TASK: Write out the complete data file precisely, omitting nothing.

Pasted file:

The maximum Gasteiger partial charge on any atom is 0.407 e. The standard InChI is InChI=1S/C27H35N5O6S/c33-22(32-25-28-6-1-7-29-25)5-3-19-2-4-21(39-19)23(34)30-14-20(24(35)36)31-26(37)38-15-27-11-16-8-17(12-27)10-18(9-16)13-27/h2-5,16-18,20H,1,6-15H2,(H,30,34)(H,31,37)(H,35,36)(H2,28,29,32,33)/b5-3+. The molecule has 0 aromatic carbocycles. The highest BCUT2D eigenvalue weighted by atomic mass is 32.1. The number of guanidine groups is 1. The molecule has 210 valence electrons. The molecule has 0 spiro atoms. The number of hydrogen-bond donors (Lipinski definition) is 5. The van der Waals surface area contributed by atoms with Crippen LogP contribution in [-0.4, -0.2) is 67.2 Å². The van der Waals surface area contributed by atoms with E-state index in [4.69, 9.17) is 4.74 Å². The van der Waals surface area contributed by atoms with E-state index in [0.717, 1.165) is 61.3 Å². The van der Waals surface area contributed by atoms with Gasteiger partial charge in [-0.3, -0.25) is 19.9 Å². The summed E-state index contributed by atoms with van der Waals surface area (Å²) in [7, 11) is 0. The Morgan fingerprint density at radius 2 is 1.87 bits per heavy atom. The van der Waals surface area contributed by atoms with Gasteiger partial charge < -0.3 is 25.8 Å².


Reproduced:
The maximum Gasteiger partial charge on any atom is 0.407 e. The standard InChI is InChI=1S/C27H35N5O6S/c33-22(32-25-28-6-1-7-29-25)5-3-19-2-4-21(39-19)23(34)30-14-20(24(35)36)31-26(37)38-15-27-11-16-8-17(12-27)10-18(9-16)13-27/h2-5,16-18,20H,1,6-15H2,(H,30,34)(H,31,37)(H,35,36)(H2,28,29,32,33)/b5-3+. The molecule has 0 aromatic carbocycles. The highest BCUT2D eigenvalue weighted by atomic mass is 32.1. The number of guanidine groups is 1. The molecule has 210 valence electrons. The molecule has 0 spiro atoms. The number of hydrogen-bond donors (Lipinski definition) is 5. The van der Waals surface area contributed by atoms with Crippen LogP contribution in [-0.4, -0.2) is 67.2 Å². The van der Waals surface area contributed by atoms with E-state index in [4.69, 9.17) is 4.74 Å². The van der Waals surface area contributed by atoms with E-state index in [0.717, 1.165) is 61.3 Å². The van der Waals surface area contributed by atoms with Gasteiger partial charge in [-0.3, -0.25) is 19.9 Å². The summed E-state index contributed by atoms with van der Waals surface area (Å²) in [7, 11) is 0. The Morgan fingerprint density at radius 2 is 1.87 bits per heavy atom. The van der Waals surface area contributed by atoms with Gasteiger partial charge < -0.3 is 25.8 Å².